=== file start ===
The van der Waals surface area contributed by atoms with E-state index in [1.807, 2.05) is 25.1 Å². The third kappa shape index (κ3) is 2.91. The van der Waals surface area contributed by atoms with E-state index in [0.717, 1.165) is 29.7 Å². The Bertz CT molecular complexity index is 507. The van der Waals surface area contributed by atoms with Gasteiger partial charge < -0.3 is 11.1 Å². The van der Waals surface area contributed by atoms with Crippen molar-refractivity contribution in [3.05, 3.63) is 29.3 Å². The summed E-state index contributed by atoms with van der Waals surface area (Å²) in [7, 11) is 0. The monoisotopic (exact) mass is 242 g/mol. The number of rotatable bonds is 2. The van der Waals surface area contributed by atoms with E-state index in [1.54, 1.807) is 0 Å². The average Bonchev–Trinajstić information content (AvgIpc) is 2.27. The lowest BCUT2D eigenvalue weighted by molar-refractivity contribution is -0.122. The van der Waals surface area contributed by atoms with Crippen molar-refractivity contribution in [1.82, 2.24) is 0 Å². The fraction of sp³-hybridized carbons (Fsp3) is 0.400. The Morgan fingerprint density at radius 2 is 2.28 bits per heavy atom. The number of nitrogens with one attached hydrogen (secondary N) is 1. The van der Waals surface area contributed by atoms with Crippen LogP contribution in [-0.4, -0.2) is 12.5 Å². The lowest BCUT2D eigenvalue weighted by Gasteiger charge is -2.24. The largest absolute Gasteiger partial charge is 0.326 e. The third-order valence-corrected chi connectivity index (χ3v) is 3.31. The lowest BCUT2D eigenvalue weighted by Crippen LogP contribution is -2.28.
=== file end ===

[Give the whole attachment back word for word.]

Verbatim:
The van der Waals surface area contributed by atoms with E-state index in [1.807, 2.05) is 25.1 Å². The third kappa shape index (κ3) is 2.91. The van der Waals surface area contributed by atoms with E-state index in [0.717, 1.165) is 29.7 Å². The Bertz CT molecular complexity index is 507. The van der Waals surface area contributed by atoms with Gasteiger partial charge < -0.3 is 11.1 Å². The van der Waals surface area contributed by atoms with Crippen molar-refractivity contribution in [3.05, 3.63) is 29.3 Å². The summed E-state index contributed by atoms with van der Waals surface area (Å²) in [7, 11) is 0. The monoisotopic (exact) mass is 242 g/mol. The number of rotatable bonds is 2. The van der Waals surface area contributed by atoms with E-state index in [1.54, 1.807) is 0 Å². The average Bonchev–Trinajstić information content (AvgIpc) is 2.27. The lowest BCUT2D eigenvalue weighted by molar-refractivity contribution is -0.122. The van der Waals surface area contributed by atoms with Crippen molar-refractivity contribution in [1.82, 2.24) is 0 Å². The fraction of sp³-hybridized carbons (Fsp3) is 0.400. The Morgan fingerprint density at radius 2 is 2.28 bits per heavy atom. The number of nitrogens with one attached hydrogen (secondary N) is 1. The van der Waals surface area contributed by atoms with Crippen LogP contribution in [-0.4, -0.2) is 12.5 Å². The lowest BCUT2D eigenvalue weighted by Gasteiger charge is -2.24. The largest absolute Gasteiger partial charge is 0.326 e. The third-order valence-corrected chi connectivity index (χ3v) is 3.31. The lowest BCUT2D eigenvalue weighted by Crippen LogP contribution is -2.28.